(Rich Galen, Mullings) – A federal judge stopped enforcement of President Trump’s travel restrictions –
Teaching point for younger writers: Ten words in, I didn’t want to get into an argument over the use of the word “ban,” which White House Press Secretary Sean Spicer objects to. So, I went with “restrictions.”
– by issuing what is known as a “Temporary Restraining Order” or TRO for those of us who began our careers covering municipal court.
According to Cornell University’s legal dictionary:
Temporary restraining orders are short-term pre-trial temporary injunctions (requiring a person to do, or cease doing, a specific action).
To obtain a temporary restraining order, a party must convince the judge that he or she will suffer immediate irreparable harm unless the order is issued.
In the case at hand, the person doing the convincing is the Democratic Attorney General of the State of Washington, Bob Ferguson. The person being convinced is a Federal Judge, U.S. District Court Senior Judge James L. Robart (appointed by President George W. Bush).
As I’ve mentioned many times before, my total legal education is three hours of Constitutional Law at Marietta College, Marietta, Ohio 45750, so I’ll try to stay within that vast knowledge base.
Judge Robart issued his TRO on Friday night meaning that the President’s Executive Order on immigration and travel by certain people from certain places was forbidden (again, not “banned,” but I’m running out of synonyms) was temporarily deemed null and void.
Again, from Cornell:
These orders are intended to be stop-gap measures, and only last until the court holds a hearing on whether or not to grant a preliminary injunction. Unlike a TRO, which can be ordered without a hearing, a preliminary injunction may only be issued after a hearing.
The U.S. Department of Justice sent a request to the next higher Federal Court – the Ninth Circuit – asking that Judge Robart’s order be vacated. That motion is 125 pages long and argues, in small part:
The district court has entered a nationwide injunction barring enforcement of provisions of an Executive Order issued pursuant to constitutional and statutory authority to address national security concerns, which is imposing irreparable harm on the defendants and the general public.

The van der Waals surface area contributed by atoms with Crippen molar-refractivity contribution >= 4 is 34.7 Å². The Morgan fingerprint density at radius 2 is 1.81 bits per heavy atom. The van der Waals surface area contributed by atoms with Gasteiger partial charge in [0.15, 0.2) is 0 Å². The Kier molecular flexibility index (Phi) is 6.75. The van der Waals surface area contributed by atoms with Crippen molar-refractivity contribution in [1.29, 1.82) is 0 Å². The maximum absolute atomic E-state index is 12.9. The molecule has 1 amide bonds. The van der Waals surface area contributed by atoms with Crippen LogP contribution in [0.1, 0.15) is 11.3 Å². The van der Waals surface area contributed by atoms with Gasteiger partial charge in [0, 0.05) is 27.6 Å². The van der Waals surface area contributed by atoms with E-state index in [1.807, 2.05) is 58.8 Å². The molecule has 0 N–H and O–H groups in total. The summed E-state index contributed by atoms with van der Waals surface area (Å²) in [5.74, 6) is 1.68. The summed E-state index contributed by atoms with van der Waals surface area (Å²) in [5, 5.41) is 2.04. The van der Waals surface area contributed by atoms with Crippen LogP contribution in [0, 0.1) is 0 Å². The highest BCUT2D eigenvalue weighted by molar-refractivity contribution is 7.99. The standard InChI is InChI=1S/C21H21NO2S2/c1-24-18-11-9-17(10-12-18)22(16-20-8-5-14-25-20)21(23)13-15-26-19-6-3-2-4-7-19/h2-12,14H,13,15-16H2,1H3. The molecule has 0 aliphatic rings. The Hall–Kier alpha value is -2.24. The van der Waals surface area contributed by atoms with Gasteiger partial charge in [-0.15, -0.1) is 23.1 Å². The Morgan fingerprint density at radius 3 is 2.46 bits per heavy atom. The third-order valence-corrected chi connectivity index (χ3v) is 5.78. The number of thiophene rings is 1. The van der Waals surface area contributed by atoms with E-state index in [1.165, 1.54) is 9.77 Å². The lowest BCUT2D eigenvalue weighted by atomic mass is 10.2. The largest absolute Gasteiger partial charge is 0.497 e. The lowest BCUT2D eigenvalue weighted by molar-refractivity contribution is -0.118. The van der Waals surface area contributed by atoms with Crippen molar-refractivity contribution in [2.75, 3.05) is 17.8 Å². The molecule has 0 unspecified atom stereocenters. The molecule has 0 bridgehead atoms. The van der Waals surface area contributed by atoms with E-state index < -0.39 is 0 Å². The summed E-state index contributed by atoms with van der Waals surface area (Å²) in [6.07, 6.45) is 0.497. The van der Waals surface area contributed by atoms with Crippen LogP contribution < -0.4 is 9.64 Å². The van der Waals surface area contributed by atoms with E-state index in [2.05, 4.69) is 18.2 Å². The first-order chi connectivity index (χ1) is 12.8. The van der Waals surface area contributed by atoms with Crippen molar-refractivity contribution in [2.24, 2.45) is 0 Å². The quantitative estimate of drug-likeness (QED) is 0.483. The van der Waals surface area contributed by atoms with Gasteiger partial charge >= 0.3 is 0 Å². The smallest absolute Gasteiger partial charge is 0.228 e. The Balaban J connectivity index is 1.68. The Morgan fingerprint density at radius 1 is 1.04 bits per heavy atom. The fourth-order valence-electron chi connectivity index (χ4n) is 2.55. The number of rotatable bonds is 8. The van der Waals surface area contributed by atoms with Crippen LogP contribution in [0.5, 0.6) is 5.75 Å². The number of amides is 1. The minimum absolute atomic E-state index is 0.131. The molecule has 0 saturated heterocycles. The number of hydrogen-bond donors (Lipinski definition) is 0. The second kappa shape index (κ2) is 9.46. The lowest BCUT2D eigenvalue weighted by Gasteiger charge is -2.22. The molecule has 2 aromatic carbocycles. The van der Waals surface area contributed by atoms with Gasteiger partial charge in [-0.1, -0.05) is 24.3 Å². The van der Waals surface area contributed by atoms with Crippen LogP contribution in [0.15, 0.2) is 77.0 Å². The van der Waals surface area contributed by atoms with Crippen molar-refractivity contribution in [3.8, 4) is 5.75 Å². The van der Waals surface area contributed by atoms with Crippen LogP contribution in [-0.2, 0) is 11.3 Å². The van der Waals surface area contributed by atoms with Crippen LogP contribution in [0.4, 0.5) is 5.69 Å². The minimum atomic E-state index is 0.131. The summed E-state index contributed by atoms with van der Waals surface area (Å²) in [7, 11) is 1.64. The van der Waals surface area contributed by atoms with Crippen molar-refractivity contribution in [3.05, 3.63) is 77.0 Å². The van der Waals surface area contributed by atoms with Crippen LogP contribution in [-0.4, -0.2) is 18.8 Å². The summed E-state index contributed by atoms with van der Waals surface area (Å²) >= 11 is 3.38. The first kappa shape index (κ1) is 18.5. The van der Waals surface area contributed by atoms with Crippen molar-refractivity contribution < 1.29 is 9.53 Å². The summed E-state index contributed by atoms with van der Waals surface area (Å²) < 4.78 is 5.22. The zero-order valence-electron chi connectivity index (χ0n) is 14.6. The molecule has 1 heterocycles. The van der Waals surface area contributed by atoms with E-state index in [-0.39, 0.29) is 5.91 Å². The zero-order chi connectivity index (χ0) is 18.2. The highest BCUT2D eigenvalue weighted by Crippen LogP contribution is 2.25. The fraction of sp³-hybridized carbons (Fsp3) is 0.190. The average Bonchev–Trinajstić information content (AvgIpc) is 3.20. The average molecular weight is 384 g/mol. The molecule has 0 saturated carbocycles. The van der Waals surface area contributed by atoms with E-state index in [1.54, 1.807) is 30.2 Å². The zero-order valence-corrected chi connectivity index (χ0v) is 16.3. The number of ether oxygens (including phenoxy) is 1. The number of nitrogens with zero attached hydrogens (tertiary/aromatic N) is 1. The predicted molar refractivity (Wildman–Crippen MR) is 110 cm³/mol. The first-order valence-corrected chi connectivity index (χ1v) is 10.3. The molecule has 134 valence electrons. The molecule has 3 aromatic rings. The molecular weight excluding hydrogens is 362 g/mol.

The injunction contravenes the constitutional separation of powers; harms the public by thwarting enforcement of an Executive Order issued by the nation’s elected representative responsible for immigration matters and foreign affairs; and second-guesses the President’s national security judgment about the quantum of risk posed by the admission of certain classes of aliens and the best means of minimizing that risk.
The Ninth Circuit responded with a two-paragraph ruling turning down the Trump Administration’s request. Instead they required further arguments from the Washington State AG by One AM Pacific time today, Monday. The U.S. DoJ has until 3 PM (Pacific time) to respond to that.
In the highly technical legal language that tends to accompany these things, this sequence is known as “fast as hell,” or, in official law school Latin: “quantum infernum.
President Trump, of course, got the jump on all of them with a 137-character Tweet that offended almost everyone:
“The opinion of this so-called judge, which essentially takes law-enforcement away from our country, is ridiculous and will be overturned!”
Judge Robart’s order might well be overturned by the Ninth Circuit or by the Supreme Court. But, that doesn’t make him a “so-called” judge, any more than yet another childish and petulant Tweet makes Donald Trump a “so-called” President.
Maybe the White House ought to declare a TRO on those Tweets.
President Donald Trump should simply admit the original Executive Order was badly written, if not ill-conceived. He could withdraw that order and replace it with one that has actually been vetted by DHS, the State Department, the Pentagon, the National Security Council, and the Department of Justice (for starters) so that he, the Federal Courts, and the people of the United States would have the confidence that grownups have been involved in this important process.
Mr. Galen is a veteran political strategist and communications consultant. He blogs at Mullings.